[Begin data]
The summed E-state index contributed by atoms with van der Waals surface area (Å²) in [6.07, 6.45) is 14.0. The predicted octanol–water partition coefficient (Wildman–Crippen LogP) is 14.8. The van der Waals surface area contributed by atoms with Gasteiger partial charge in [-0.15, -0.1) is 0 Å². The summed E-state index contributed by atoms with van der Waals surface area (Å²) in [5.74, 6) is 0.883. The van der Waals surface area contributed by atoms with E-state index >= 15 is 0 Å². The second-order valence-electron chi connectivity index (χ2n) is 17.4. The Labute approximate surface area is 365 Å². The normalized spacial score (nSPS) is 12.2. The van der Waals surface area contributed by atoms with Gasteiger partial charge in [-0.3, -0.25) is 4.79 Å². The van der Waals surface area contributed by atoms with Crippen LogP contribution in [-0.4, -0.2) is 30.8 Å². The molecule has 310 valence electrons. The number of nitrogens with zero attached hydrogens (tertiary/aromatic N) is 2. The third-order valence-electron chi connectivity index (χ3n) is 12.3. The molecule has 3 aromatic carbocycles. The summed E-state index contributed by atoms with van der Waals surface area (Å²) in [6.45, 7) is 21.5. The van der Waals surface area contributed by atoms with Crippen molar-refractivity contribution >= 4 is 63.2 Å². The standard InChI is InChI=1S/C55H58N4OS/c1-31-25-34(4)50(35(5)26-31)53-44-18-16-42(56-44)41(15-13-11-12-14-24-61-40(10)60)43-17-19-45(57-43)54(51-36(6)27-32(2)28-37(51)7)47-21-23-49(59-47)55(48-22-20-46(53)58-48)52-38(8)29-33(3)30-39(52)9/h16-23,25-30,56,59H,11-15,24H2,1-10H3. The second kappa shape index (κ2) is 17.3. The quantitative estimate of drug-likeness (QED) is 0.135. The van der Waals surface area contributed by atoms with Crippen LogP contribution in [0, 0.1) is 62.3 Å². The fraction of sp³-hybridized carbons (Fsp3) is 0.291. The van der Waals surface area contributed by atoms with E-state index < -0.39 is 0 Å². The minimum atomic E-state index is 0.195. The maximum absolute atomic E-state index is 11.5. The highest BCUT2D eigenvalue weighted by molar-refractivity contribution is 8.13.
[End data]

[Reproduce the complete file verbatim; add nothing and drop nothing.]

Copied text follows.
The summed E-state index contributed by atoms with van der Waals surface area (Å²) in [6.07, 6.45) is 14.0. The predicted octanol–water partition coefficient (Wildman–Crippen LogP) is 14.8. The van der Waals surface area contributed by atoms with Gasteiger partial charge in [-0.15, -0.1) is 0 Å². The summed E-state index contributed by atoms with van der Waals surface area (Å²) in [5.74, 6) is 0.883. The van der Waals surface area contributed by atoms with E-state index >= 15 is 0 Å². The second-order valence-electron chi connectivity index (χ2n) is 17.4. The Labute approximate surface area is 365 Å². The normalized spacial score (nSPS) is 12.2. The van der Waals surface area contributed by atoms with Gasteiger partial charge in [-0.3, -0.25) is 4.79 Å². The van der Waals surface area contributed by atoms with Crippen LogP contribution in [-0.4, -0.2) is 30.8 Å². The molecule has 310 valence electrons. The number of nitrogens with zero attached hydrogens (tertiary/aromatic N) is 2. The third-order valence-electron chi connectivity index (χ3n) is 12.3. The molecule has 3 aromatic carbocycles. The summed E-state index contributed by atoms with van der Waals surface area (Å²) in [6.45, 7) is 21.5. The van der Waals surface area contributed by atoms with Crippen molar-refractivity contribution >= 4 is 63.2 Å². The standard InChI is InChI=1S/C55H58N4OS/c1-31-25-34(4)50(35(5)26-31)53-44-18-16-42(56-44)41(15-13-11-12-14-24-61-40(10)60)43-17-19-45(57-43)54(51-36(6)27-32(2)28-37(51)7)47-21-23-49(59-47)55(48-22-20-46(53)58-48)52-38(8)29-33(3)30-39(52)9/h16-23,25-30,56,59H,11-15,24H2,1-10H3. The second kappa shape index (κ2) is 17.3. The quantitative estimate of drug-likeness (QED) is 0.135. The van der Waals surface area contributed by atoms with Crippen LogP contribution in [0, 0.1) is 62.3 Å². The fraction of sp³-hybridized carbons (Fsp3) is 0.291. The van der Waals surface area contributed by atoms with E-state index < -0.39 is 0 Å². The minimum atomic E-state index is 0.195. The maximum absolute atomic E-state index is 11.5. The highest BCUT2D eigenvalue weighted by molar-refractivity contribution is 8.13.